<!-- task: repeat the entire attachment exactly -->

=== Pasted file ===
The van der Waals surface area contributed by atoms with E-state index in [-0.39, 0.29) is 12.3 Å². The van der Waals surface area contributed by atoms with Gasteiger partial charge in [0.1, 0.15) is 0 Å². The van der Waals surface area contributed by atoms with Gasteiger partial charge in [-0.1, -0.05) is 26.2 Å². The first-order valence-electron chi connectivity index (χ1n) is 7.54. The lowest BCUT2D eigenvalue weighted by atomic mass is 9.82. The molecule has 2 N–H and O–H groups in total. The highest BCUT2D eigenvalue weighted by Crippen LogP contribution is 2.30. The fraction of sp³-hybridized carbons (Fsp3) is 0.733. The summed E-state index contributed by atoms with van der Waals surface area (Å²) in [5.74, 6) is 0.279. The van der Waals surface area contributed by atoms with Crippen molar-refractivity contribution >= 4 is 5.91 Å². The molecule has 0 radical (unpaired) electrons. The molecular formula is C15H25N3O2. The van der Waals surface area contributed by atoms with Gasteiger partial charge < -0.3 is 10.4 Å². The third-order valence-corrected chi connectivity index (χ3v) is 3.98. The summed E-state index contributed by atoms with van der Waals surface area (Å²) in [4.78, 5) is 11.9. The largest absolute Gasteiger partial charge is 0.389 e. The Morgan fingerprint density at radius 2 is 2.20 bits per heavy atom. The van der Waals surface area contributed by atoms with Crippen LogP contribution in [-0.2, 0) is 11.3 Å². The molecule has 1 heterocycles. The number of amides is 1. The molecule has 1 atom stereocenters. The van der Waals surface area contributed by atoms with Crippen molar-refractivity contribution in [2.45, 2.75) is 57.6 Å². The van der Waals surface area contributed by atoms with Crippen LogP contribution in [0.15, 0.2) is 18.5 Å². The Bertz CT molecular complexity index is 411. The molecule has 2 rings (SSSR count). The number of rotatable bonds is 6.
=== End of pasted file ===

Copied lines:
The van der Waals surface area contributed by atoms with E-state index in [-0.39, 0.29) is 12.3 Å². The van der Waals surface area contributed by atoms with Gasteiger partial charge in [0.1, 0.15) is 0 Å². The van der Waals surface area contributed by atoms with Gasteiger partial charge in [-0.1, -0.05) is 26.2 Å². The first-order valence-electron chi connectivity index (χ1n) is 7.54. The lowest BCUT2D eigenvalue weighted by atomic mass is 9.82. The molecule has 2 N–H and O–H groups in total. The highest BCUT2D eigenvalue weighted by Crippen LogP contribution is 2.30. The fraction of sp³-hybridized carbons (Fsp3) is 0.733. The summed E-state index contributed by atoms with van der Waals surface area (Å²) in [5.74, 6) is 0.279. The van der Waals surface area contributed by atoms with Crippen molar-refractivity contribution >= 4 is 5.91 Å². The molecule has 0 radical (unpaired) electrons. The molecular formula is C15H25N3O2. The van der Waals surface area contributed by atoms with Gasteiger partial charge < -0.3 is 10.4 Å². The third-order valence-corrected chi connectivity index (χ3v) is 3.98. The summed E-state index contributed by atoms with van der Waals surface area (Å²) in [4.78, 5) is 11.9. The largest absolute Gasteiger partial charge is 0.389 e. The Morgan fingerprint density at radius 2 is 2.20 bits per heavy atom. The van der Waals surface area contributed by atoms with Crippen LogP contribution in [-0.2, 0) is 11.3 Å². The molecule has 1 heterocycles. The number of amides is 1. The molecule has 1 atom stereocenters. The van der Waals surface area contributed by atoms with Crippen molar-refractivity contribution in [2.45, 2.75) is 57.6 Å². The van der Waals surface area contributed by atoms with Crippen LogP contribution in [0.15, 0.2) is 18.5 Å². The Bertz CT molecular complexity index is 411. The molecule has 2 rings (SSSR count). The number of rotatable bonds is 6.